From time to time, the Neue team gets asked some pretty hard questions.
One of those came from a long-time Neue reader, who wished only to be identified as ‘Ms S’. She requested that her real name not be used for fear of her employer’s reaction. She was thinking of leaving her job.
The Neue team strongly believes that when it comes to certain questions, it’s best to leave it to the professionals. And so we got in touch with a good friend of ours, Davidson Abishegam, a certified professional trainer, author, business coach and management consultant.
The ever-friendly Davidson, who recently launched his book – “8 Vital Skills to Succeed at the Workplace – The Raw Truth to Stay Ahead of the Pack” – has kindly agreed to spare some time from his busy schedule to answer YOUR QUESTIONS.
That said, we’d like to welcome you to the very first edition of the #AskDavidson column.
Dear Davidson, I am thinking of leaving my job. A friend of mine told me: ‘People do not leave bad jobs, they leave bad managers.’ What are your thoughts on this? – Ms S
No matter how much you like your job, if there is a person you can’t get along with, or someone who is not there as a motivator or mentor, you will end up leaving your job.
Let’s begin with addressing attitude, which is, I believe, the most important quality you need for a successful career. A positive attitude is the ‘fuel’ for your development. Consequently, a good attitude towards your job, your colleagues and your organisation will also go a long way in making you a more ‘sought-after’ person.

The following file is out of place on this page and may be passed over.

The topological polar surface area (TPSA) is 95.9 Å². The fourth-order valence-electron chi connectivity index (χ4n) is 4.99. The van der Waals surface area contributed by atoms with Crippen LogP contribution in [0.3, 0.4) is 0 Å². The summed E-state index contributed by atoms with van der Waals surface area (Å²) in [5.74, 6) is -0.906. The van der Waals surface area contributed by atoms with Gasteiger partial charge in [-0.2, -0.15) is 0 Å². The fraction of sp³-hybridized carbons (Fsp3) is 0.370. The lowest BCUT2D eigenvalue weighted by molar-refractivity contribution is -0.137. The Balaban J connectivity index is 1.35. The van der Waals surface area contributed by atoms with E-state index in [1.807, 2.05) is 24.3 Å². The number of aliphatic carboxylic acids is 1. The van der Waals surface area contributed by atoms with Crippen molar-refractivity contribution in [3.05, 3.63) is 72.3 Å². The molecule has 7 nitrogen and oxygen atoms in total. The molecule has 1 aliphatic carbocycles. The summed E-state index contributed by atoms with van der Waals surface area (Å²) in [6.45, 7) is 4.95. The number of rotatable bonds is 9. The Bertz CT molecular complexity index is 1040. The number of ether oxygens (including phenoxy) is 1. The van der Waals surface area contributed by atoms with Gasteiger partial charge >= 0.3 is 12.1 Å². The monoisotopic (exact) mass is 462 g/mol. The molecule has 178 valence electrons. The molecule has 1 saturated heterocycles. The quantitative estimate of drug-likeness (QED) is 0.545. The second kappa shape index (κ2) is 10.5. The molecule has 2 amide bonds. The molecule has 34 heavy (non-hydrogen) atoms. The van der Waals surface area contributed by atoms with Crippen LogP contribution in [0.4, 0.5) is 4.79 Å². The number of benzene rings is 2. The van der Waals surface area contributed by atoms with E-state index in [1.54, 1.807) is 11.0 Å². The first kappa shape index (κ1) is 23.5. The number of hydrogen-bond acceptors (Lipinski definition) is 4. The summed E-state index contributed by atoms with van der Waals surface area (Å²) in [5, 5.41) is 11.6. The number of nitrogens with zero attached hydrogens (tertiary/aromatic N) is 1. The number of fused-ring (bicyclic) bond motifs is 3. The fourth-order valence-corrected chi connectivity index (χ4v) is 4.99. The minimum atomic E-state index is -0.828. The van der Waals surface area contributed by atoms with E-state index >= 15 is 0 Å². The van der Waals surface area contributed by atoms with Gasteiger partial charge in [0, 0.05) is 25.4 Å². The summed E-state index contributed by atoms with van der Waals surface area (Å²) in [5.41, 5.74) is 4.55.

When you have a negative attitude, you can’t enjoy your job, neither perform well in it.
What I’m trying to say is that working with a person who is unbearable creates your negative attitude towards your job, so it’s easier to leave the job than it is to stay. It is a manager’s responsibility to create a healthy productive work environment, to organise efficient work flow, and to make sure relationships inside the team are not causing any problems.
What if, hypothetically, you will leave your job now and will get a new one with a similar situation: bad manager? You can control many things, but you can’t control people, so it is essential to develop communication skills, increase tolerance and be more flexible with others.
Think about achievements you have already done at your job, or future goals that are not reached yet. Can you see your potential that can be applied at your current job in future?
If yes, you might need to work on expanding your Circle of Tolerance (using Colored Brain Communication Inventory), which will help you to get a better understanding of your manager (or anyone else), and, hopefully, build better communication at work.
To sum up: It’s easier to leave the job because of the manager, than it is to stay at the job you like. – Davidson
To learn more about Colored Brain and Davidson’s workshops, check him out on social media – Instagram, Facebook, YouTube and LinkedIn. Keep posted and don’t miss the next workshop that will be held at Radisson Hotel in Brunei on August 27 to 28.
Got a question for Davidson?
Do you need some career advice? Are you facing some difficulties in the workplace?
Feel free to send your questions here.